- Belko Experiment, The
- Finding Fatimah
- Free Fire
- Their Finest
- Fast & Furious 8
- Hatton Garden Job, The
- Boss Baby, The (3D)
- Autopsy of Jane Doe, The
- Lost City of Z, The
- City of Tiny Lights
- Quiet Passion, A
- Void, The
- Man Down
- Ghost in the Shell (3D)
- Zip & Zap and the Marble Gang
- Don't Knock Twice
Big Mommas - Like Father, Like Son
Stars: Martin Lawrence, Brandon T Jackson, Jesse A Lucas, Michelle Ang, Portia Doubleday, Emily Rios, Henri Lubatti, Tony Curran, Marc John Jefferies, Brandon Gill, Zack Mines, Trey Lindsey, Ken Jeong, Max Cassella
Director: John Whitesell
Even twaddle like this doesn’t come cheap, so presumably the producers of this redundant third film in a franchise that should have stopped with Big Momma’s House back in 2000 must have figured they would get their money back. And, since this kind of tosh relies on stars not critics they probably will. Just make sure it isn’t your cash that helps propel Big Mommas – Like Father, Like Son into profit.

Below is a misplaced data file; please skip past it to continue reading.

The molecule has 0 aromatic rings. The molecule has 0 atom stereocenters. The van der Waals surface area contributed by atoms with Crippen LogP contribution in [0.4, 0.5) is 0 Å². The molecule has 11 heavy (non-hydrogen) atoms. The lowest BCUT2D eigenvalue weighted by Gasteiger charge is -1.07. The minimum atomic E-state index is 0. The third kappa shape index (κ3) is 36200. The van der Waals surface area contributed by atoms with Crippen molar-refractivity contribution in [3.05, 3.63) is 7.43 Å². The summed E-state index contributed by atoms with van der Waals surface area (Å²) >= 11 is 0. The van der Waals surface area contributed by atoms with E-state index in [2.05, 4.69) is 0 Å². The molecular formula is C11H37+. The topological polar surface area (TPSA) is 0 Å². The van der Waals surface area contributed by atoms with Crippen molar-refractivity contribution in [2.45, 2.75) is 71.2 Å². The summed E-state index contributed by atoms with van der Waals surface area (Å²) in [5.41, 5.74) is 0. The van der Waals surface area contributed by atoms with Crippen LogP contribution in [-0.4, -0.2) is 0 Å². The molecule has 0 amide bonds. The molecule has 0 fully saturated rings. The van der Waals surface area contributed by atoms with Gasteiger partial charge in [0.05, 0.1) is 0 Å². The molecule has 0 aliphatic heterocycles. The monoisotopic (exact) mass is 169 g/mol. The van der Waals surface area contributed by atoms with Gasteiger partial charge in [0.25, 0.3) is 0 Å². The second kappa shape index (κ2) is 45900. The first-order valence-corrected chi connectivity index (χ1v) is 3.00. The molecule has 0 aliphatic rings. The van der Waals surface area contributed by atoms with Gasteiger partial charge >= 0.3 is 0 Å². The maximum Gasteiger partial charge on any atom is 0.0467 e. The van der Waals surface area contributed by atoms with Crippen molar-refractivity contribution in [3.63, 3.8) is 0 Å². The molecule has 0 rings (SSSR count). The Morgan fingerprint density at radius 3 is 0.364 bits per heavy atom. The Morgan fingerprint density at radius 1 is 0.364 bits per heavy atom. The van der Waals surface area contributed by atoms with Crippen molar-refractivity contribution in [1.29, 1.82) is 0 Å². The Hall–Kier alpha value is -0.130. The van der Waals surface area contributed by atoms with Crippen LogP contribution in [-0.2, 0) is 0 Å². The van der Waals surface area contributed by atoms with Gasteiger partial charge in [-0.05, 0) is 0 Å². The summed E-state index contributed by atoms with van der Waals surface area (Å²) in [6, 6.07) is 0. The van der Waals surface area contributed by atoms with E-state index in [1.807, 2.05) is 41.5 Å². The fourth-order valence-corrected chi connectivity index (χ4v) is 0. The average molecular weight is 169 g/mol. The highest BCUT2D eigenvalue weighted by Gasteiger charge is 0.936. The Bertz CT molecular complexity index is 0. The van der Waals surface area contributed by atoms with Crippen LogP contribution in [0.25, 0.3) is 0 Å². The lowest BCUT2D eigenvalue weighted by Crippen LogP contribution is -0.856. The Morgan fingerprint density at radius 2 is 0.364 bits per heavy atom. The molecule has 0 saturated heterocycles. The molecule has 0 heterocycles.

This time there’s even a moral – getting into drag, posing as women and fending off would be killers can help a father and his teenage stepson to bond. Actually, there probably isn’t a moral but that was about the one positive element in this stupid story (apart, possibly, from wanting to become an FBI agent so that, like Lawrence, you can hold up your mailman and collect your letters without waiting for a normal delivery).
Lawrence wants his stepson Jackson to go to university, the lad wants to become a rapper. And bonding takes place when the two of them have to pose as women at an all girls performing school to avoid being killed by hoodlums while they hunt down a missing computer device that will end a villain’s criminal career. Ironically, that criminal isn’t the screenwriter. That distinction belongs to Matthew Fogel.
Humour ranges from Lawrence – gigantic in a fat suit that transforms him into the eponymous Momma – having to pose nude for a life drawing class and Jackson discovering going to the toilet can be quite a problem in woman’s clothes. As for jokes, a third-rate panto has more humour.
John Whitesell’s competent enough direction merely underlines the awfulness of the enterprise.
USA 2011. UK Distributor: 20th Century Fox. Colour by deluxe.
107 minutes. Widescreen. UK certificate: PG.
Guidance ratings (out of 3): Sex/nudity 0, Violence/Horror 0, Drugs 0, Swearing 0.
Review date: 16 Feb 2011